Mark Winston Griffith
Mortgage Reform: A Dream Deferred?
It's come to this. Once the modest hope of the financial justice advocacy world, HR 3915, The Mortgage Reform and Anti-Predatory Lending Act of 2007, has slipped considerably in the estimation of many of its former supporters. The New York Times, which has been remarkably astute in it's editorial critiques of the subprime mortgage crisis and was once a champion of H.R. 3915, was last seen in a November 15 editorial threatening to abandon ship because of all of the amendments that have severely weakened the bill:
"Industry has already scored some regrettable victories. It persuaded the bill's backers to include a provision that would prevent borrowers from suing Wall Street firms in state court - - where consumer protections are often stronger - - for common abusive loan practices. If Congress truly wants to protect consumers, rather than kowtow to the mortgage industry, lawmakers must resist further efforts to cripple the bill and pass a number of essential amendments before the final vote...The House bill could help to ensure that the unfolding debacle is not repeated, but only if lawmakers insist on putting the interests of American consumers first. "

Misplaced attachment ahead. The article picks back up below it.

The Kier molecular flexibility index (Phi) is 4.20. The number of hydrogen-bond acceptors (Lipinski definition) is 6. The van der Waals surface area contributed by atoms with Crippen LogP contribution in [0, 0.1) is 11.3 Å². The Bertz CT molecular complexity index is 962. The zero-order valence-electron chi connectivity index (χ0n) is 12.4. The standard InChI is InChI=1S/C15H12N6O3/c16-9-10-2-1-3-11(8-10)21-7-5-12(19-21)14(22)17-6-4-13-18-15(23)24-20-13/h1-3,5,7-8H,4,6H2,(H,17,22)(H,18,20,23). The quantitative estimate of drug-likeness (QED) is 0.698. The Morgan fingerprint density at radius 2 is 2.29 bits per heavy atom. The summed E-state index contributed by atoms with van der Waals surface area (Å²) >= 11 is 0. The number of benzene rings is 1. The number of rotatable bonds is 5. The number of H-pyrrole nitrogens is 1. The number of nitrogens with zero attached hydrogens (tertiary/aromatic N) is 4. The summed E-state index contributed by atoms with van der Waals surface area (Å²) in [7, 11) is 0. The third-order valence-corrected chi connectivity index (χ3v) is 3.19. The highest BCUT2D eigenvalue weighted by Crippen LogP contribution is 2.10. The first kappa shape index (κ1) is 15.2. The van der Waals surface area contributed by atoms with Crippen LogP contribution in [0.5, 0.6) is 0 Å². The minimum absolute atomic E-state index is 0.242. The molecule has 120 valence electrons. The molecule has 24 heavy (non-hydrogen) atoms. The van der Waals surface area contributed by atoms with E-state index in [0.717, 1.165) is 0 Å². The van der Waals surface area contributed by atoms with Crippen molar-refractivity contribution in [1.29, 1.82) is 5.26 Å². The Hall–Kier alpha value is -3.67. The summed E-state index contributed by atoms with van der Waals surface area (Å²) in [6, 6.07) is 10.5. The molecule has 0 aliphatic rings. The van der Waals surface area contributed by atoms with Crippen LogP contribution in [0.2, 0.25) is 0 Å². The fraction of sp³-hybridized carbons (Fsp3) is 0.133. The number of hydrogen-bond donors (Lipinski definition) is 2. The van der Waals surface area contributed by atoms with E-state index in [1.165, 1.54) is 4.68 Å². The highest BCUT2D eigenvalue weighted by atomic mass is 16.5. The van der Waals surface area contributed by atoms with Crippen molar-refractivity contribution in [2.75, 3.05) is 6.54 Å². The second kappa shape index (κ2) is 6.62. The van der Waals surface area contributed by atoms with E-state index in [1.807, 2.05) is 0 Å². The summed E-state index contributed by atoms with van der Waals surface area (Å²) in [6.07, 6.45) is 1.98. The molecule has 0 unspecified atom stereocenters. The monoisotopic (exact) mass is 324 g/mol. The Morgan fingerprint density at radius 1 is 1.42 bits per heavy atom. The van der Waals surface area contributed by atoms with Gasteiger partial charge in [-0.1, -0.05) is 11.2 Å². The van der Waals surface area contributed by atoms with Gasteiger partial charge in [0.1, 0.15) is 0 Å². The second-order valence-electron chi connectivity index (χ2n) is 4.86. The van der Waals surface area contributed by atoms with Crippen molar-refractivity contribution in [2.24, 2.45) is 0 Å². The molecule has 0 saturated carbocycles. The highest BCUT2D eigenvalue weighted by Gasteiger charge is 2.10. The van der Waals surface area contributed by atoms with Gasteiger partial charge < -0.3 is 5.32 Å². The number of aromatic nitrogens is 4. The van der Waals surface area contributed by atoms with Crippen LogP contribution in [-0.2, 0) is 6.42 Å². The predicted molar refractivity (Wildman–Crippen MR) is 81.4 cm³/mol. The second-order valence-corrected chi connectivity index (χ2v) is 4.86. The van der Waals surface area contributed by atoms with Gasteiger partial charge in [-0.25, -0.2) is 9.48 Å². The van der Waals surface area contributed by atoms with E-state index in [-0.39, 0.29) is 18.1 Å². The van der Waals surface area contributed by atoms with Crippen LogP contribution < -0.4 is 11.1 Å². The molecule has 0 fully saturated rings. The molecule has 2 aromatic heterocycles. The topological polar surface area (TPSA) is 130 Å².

Yesterday, some of the most progressive consumer protection organizations in the country, like the National Consumer Law Center, followed suit, withholding their support, insisting that Congress reverse the bill's present course:
"The bill insulates those that hold the loans, the very parties that funded these abusive
products and created a market for predatory loans. Moreover, there are multiple hoops through which the
homeowner has to jump to obtain any redress for violations of these new federal protections against
securitizers or other parties, and these are primarily limited to borrowers already in foreclosure. Most
importantly, the various safe harbors in the bill provide little or no incentive for the market to change."
There you have it. The story of a bill that once spoke of change, now chemically re-engineered to keep the status quo firmly in place.